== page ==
We assumed that every efficient algorithm must make at least a $\delta$ fraction of errors. The set of $\geq \delta 2^n$ inputs where the Local Majority algorithm makes mistakes is the union, over all blocks $B_i$, of the "minority inputs" of the block $B_i$. (If $b$ is the majority value of $g$ in a block $B$, then the "minority inputs" of $B$ are the set of inputs $x$ such that $g(x) = 1-b$.)

Let $E_0$ be the set of minority inputs (those where our algorithm makes a mistake) in $M_0$ and $E_1$ be the set of minority inputs in $M_1$. Then at least one of $E_0$ and $E_1$ must have size at least $\frac {\delta}{2} 2^n$, because the size of their union is at least $\delta 2^n$. If $E_b$ has size at least $\frac {\delta}{2} 2^n$, then $M_b$ has all the properties of the set $H$ we are looking for.

It remains to construct the partition. We describe an iterative process to construct it. We begin with the trivial partition $P = (B_1)$ where $B_1 = \{ 0,1\}^n$. At a generic step of the construction, we have a partition $P = (B_1,\ldots,B_m)$, and we consider $M_0, M_1,E_0,E_1$ as above. Let $b$ be such that $E_b \geq \frac 12 \delta 2^n$. If there is no algorithm that has noticeable advantage in computing $g$ over $M_b$, we are done. Otherwise, if there is such an algorithm $f$, we refine the partition by splitting each block according to the values that $f$ takes on the elements of the block.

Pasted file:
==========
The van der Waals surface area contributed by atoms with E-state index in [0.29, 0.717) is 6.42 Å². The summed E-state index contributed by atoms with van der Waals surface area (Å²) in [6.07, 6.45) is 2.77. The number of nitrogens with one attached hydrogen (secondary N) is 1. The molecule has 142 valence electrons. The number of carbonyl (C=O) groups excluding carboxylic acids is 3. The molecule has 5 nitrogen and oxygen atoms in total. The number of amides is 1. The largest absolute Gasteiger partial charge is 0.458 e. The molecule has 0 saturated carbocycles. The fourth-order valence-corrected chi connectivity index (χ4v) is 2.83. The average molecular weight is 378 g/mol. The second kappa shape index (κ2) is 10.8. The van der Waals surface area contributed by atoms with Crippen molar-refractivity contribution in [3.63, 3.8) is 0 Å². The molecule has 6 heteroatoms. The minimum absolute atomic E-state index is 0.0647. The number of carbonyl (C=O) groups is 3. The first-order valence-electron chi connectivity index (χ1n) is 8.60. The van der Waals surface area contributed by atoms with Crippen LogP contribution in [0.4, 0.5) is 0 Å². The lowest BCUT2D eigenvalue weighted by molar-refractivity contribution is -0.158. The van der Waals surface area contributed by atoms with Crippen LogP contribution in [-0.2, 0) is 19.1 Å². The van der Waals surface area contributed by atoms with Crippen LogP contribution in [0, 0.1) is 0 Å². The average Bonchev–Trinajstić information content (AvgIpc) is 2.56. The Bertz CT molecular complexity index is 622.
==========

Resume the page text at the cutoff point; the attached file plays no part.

After $k$ steps of this process, the partition has the following form: there are $k$ functions $f_1,\ldots,f_k$ and each of the (at most) $2^k$ blocks of the partition corresponds to a bit string $b_1,\ldots,b_k$ and it contains all inputs $x$ such that $f_1(x)=b_1,\ldots,f_k(x)=b_k$. In particular, the partition is efficiently computable.

We need to argue that this process terminates with $k=poly(1/\epsilon,1/\delta)$. To this end, we define a potential function that measures the "imbalance" of $g$ inside the blocks the partition

$\Psi(B_1,\ldots,B_m) := \sum_{i=1}^m \frac {|B_i|}{2^n} \left( Pr_{x\in B_i} [g(x) = 1] \right)^2 $

and we can show that this potential function increases by at least $poly(\epsilon,\delta)$ at each step of the iteration. Since the potential function can be at most 1, the bound on the number of iterations follows.

A reader familiar with the proof of the Szemeredi Regularity Lemma will recognize the main ideas of iterative partitioning, of using a "counterexample" to the regularity property required of the final partition to do a refinement step, and of using a potential function argument to bound the number of refinement steps.

In which way can we see them as "finitary ergodic theoretic" techniques? As somebody who does not know anything about ergodic theory, I may not be in an ideal position to answer this question. But this kind of difficulty has not stopped me before, so I may attempt to answer this question in a future post.